Orientation at Rush Medical College was a whirlwind of activity. From being fitted for our white coats, to standing in a line to make sure our immunizations were up to date, and taking a boat tour of Chicago, I almost forgot I would soon embark on my journey toward becoming a physician and a patient advocate.
As we settled into orientation, many speakers came to talk to us. The one whose message stuck with me was a young palliative care physician who gave a lecture about the excitement of working with patients; as she started to speak, you could feel the students lean in to listen. But then, she reminded us it wasn’t all medical cases and interesting diseases. Our patients are people and their stories will follow us around, pull at our heartstrings, and change who we were as physicians and humans. Some patients we’d forget. Some we wouldn’t ever shake. And then she gave us the advice that I still struggle with today: she told us it was okay to cry in front of patients.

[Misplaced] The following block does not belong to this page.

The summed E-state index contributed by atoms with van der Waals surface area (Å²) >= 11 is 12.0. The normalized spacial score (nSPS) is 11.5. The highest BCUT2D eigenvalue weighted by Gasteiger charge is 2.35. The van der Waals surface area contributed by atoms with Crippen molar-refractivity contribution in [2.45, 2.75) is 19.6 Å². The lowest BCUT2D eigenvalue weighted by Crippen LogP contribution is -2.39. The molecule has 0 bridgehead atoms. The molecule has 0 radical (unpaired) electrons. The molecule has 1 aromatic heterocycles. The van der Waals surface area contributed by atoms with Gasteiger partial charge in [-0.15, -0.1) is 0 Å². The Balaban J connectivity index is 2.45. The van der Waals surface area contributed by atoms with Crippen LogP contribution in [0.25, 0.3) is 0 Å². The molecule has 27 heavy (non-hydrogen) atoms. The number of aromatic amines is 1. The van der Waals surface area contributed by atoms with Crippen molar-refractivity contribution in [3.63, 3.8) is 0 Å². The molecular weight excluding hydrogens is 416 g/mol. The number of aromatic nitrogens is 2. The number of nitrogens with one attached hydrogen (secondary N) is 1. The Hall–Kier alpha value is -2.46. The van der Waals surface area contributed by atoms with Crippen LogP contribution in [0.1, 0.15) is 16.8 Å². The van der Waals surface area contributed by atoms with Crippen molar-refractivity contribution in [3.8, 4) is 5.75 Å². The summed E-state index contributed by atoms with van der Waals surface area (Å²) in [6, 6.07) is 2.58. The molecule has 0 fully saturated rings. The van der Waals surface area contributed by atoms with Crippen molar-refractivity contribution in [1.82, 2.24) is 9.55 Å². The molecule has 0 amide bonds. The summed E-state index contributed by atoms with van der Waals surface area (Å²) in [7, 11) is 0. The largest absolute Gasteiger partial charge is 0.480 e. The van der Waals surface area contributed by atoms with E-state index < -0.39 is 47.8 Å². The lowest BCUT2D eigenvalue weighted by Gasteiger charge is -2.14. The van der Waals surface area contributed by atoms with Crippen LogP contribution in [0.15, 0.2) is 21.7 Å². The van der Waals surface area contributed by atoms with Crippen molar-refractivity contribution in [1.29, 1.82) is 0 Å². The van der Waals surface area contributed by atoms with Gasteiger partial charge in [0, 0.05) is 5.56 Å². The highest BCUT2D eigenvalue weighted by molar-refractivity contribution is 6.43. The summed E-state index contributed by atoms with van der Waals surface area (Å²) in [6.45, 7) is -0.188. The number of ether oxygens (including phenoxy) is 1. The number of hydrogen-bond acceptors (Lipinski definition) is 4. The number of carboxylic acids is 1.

Levin E. Learning to Breathe. JAMA. 2015;314(3):229–230. doi:10.1001/jama.2015.3448
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